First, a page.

The one beloved treasure of Sigatoka Town, the Coral Coast and the Nadroga Province are not its white sandy beaches or its fertile valleys, nor its Lapita heritage or the sand dunes - it is its people.
It is well known that the Nadroga people do go the extra mile when it comes to hosting guests - where inevitably everyone becomes their tauvu and accorded the full treatment of respect, and unfortunately, the same amount of grog.
Strolling around Sigatoka Town a few days ago, I met 62-year-old Sigatoka businessman, Natwar Singh, who migrated from India in the 1950s with his parents.
To Natwar, the flourishing Sigatoka business centre was only successful because of the people.
We have some very friendly people in the world here. The crime rate in negligible apart from petty matters. Otherwise it's much, much safer than Suva and even in worse times, Sigatoka is still very safe. You must give credit to the people over here, Natwar says.
Just earlier that morning, I came across Sheryn Ali, Shaheda Bi and Esala Tavuto, who were on their way to work at a resort on the coral coast. Looking smart in their work uniform I found out that the three were all from the village of Vatukarasa - a shining example of the friendliness of the Nadroga people.
The 28-year-old Sheryn and 19-year-old Shaheda are part of the Fijians of Indian decent families that have been accepted by the iTaukei owners of Vatukarasa Village as one of their own.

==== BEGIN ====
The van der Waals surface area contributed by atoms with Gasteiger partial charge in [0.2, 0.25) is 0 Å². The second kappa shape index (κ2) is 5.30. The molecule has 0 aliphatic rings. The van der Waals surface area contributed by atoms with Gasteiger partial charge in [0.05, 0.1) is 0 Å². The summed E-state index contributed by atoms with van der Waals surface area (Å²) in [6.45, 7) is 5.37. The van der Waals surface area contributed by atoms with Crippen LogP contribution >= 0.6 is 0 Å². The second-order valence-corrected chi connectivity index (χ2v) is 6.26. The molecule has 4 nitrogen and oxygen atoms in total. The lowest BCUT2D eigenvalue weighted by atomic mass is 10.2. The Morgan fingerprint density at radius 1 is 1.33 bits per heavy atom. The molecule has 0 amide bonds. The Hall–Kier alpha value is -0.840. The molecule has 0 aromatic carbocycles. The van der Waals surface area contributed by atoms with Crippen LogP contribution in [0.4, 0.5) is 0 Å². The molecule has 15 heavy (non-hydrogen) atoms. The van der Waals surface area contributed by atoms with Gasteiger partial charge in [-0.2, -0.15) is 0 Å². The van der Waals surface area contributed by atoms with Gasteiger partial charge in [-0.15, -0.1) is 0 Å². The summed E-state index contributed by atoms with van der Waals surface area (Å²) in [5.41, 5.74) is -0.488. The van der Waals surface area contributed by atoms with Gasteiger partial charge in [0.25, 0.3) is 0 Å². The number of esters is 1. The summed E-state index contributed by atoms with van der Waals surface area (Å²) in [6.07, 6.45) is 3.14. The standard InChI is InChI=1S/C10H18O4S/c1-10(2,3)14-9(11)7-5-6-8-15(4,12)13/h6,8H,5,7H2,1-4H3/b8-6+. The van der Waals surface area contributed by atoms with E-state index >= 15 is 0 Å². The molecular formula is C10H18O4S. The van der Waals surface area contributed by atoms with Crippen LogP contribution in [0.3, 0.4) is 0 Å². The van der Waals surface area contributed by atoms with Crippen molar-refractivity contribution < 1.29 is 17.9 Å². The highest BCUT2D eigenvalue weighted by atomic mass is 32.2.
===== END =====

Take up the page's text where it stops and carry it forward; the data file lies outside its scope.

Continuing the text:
This is a village where Muslims and Fijians live together and the Fijians are there to help us and we're very proud to live together.
We all were born and bred in Vatukarasa, Sheryn adds as she nods towards Esala and Shaheda.
Just a few kilometres up the road I met Atonio Nadaku, a Namosi man living and working at a beach resort in Nadroga for the last 16 years.
He lives just a few metres from a secluded sandy white beach beside the Queens Highway, just a kilometre away from Namatakula Village.
The sparkling beauty of the coral coast couldn't be dampened by the drizzling rain and overcast weather that morning.
Atonio was returning from feeding his pigs in the nearby forests when we stopped him for a chat, but the first thing he asked was, Why don't you come in for some tea?
We politely turned down his offer and Atonio then marshalled his children to cross the road to wait for the school bus to take them to Saint Peter Chanel Primary School, five kilometres towards Sigatoka Town, before we talked.
This is a good place to live in. It is near the sea, it has a very good view. It's just a beautiful place. If the tourists like it then, there is something special about this place, he says.
As we continued towards Sigatoka Town, the villages along the coral coast are already awake, tin cups or bilo kava of tea already brewed and bread buttered, awaiting the school children and those who work for breakfast. On the road, scores of people stand in their work clothes and uniforms ready for school and work, in hotels and resorts that line the coral coast.
As we entered Sigatoka Town from the Suva end, its skyline is dominated by the Hare Krishna temple that sits on the hill behind the town.
We were warmly welcomed by Natwar at his building on the main street of the town and he regaled us with the one bit of history that his building lays claim to.
On the second floor of Nat's Building was the small room, where Fiji retailing giants Tappoo started off.